Emperor Kangxi himself gave an account of his many contacts with Verbiest and other Jesuits, as the following account by Jonathan Spence shows. (Spence employed an interesting writing style, as he wrote a historical study of the emperor by impersonating the emperor in the first person.) The emperor was a very passionate supporter of Western science and mathematics which the Jesuits brought to China, stating:

I realize, too that Western mathematics has its uses. I first grew interested in this subject shortly after I came to the throne, during the confrontations between the Jesuit Adam Schall and his Chinese critic, Yang Kuang-hsien.... Schall died in prison, but after I had learned something about astronomy I pardoned his friend Verbiest in 1669 and gave him an official position, promoting him in 1682.... In 1687 I let the newly-arrived Jesuit Fontaney and the others come to Peking.... and throughout the 1680s I discussed Western skills in Manchu with Verbiest, and I made Grimaldi and Pereira learn the language as well, so they could converse with me..

I ordered the Jesuits Thomas, Gerbillon, and Bouvet to study Manchu also, and to compose treatises in that language on Western arithmetic and the geometry of Euclid. In the early 1690s I often worked several hours a day with them.(18)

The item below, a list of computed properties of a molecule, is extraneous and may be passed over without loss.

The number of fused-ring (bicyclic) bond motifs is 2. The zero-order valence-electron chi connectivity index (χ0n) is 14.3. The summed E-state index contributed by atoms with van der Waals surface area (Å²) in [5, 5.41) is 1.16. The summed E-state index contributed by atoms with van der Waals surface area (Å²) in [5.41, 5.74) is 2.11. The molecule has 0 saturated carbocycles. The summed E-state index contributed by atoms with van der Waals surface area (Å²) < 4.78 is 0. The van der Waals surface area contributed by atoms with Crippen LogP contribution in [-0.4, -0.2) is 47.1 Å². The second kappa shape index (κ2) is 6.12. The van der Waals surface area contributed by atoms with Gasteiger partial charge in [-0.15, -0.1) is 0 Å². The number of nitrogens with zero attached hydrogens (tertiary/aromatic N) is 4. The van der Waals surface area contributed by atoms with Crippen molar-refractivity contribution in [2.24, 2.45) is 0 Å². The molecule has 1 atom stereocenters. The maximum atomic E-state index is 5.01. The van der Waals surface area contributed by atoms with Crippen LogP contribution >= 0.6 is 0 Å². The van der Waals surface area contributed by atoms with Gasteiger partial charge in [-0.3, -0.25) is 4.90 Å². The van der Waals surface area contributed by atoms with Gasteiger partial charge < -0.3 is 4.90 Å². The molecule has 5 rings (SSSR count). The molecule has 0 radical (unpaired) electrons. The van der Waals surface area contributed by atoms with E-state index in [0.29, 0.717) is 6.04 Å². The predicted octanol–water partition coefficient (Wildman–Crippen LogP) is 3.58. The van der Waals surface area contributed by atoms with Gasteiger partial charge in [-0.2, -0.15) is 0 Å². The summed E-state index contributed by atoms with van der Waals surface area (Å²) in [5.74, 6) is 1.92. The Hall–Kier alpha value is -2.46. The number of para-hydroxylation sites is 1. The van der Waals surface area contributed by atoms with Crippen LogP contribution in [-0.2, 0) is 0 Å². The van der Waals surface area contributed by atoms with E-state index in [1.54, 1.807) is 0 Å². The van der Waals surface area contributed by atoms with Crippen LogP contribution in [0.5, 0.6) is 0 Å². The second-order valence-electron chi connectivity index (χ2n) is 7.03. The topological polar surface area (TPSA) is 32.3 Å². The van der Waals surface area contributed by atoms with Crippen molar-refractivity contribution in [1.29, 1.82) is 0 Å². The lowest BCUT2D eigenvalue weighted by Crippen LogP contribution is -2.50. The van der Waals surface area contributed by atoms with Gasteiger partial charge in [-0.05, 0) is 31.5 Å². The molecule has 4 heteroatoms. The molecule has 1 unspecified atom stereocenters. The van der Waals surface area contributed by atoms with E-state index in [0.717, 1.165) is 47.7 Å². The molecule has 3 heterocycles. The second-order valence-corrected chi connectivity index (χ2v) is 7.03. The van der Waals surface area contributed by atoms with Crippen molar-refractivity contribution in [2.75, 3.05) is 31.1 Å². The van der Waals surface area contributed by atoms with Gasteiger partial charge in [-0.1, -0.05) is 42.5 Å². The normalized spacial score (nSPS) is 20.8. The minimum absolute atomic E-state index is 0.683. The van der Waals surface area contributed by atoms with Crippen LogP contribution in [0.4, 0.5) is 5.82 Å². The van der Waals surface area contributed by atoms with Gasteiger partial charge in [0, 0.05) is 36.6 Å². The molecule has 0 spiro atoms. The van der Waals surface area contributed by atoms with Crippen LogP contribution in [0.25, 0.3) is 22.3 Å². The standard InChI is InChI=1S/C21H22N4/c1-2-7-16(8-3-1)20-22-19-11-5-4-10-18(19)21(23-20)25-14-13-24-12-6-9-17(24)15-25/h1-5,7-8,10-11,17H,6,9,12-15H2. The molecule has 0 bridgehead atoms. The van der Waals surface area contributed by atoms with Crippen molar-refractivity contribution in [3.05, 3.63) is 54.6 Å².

It is remarkable that the emperor of the most populous empire with more than two hundred million people could work on Western mathematics and science several hours a day! It clearly shows the emperor's fascination with Western science. Yet he simultaneously also tried to undermine its originality, saying Western mathematics derived from the Book of Changes and "the Western methods are Chinese in origin" (EC 74). This was, however, more likely due to perplexity in a rapidly changing world. Prior to this moment China was so "sure in her superiority," that it had "never dreamed that anything value might be found in the West" (CC 4).